At the 20-second mark in the video above, you can see a man lying on the ground, flat on his back, clearly moving his head. At around the 1:45 mark, an Israeli soldier shoots him dead.
After months of criticism that Twitter’s lax abuse policies have put women at risk and allowed ISIS to flourish online, the social network just updated (and broadened) its formal abuse policy. Now, merely “promoting” violence—just plain old violence, regardless of context or reason—is enough to get your feed axed. But what if you’re the U.S. Air Force?
According to the Foreign Press Association, the Israeli military has intentionally targeted journalists at least ten times over the past two years. The most recent incident occurred on Friday, when the Israeli army allegedly fired rubber bullets and stun grenades at clearly-identified photojournalists covering a skirmish between the Israeli military and Palestinian protestors.
Following four days of intensive rocket strikes from the Gaza Strip on neighboring towns and villages, and just hours after an Egypt-mediated truce, Israel announced it was launching a "widespread campaign" to root out "terror sites and operatives in the Gaza Strip, chief among them Hamas and Islamic Jihad targets."
To commemorate Hanukkah, a Jewish holiday honoring the forced circumcision of lapsed Jews 2,200 years ago by a religious zealot (among other things!), the Israeli Defense Forces issued a little pamphlet for the troops featuring a photograph of the Wailing Wall in Jerusalem, Judaism's holiest site. One pesky problem: Just a few hundred yards from the Wall, and visible in the photograph, sits the Dome of the Rock, one of the holiest sites in Islam. Enter Photoshop!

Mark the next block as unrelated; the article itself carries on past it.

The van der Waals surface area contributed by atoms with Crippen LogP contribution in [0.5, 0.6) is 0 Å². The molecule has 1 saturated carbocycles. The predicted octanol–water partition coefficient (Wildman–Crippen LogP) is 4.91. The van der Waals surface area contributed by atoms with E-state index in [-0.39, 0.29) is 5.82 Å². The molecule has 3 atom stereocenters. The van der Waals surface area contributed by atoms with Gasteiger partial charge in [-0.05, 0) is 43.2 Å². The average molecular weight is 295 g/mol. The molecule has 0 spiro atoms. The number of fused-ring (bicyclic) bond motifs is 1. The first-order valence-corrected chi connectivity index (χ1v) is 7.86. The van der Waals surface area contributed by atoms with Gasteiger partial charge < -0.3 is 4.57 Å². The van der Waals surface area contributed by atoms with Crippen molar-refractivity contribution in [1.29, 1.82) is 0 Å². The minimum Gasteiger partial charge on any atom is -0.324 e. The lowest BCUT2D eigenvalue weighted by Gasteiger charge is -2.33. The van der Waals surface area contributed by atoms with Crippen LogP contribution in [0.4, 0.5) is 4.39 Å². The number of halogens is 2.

A soldier from an elite unit of the Israel Defense Force will be spending 19 days behind bars after posting photos of his base to Facebook, reports Ha'aretz. Those photos have presumably been taken down. But I turned up dozens of photos posted by soldiers in the IDF goofing off with their units, brandishing weapons and, in the case of the photo above, standing next to a multimillion-dollar American jet fighter — even though the Israel Air Force specifically ordered its members to remove any photos posted to the site. It looks like Facebook's problems with privacy aren't limited to accidentally letting your boss see you taking hits off a bong, but could potentially lead to military intelligence leaks as well.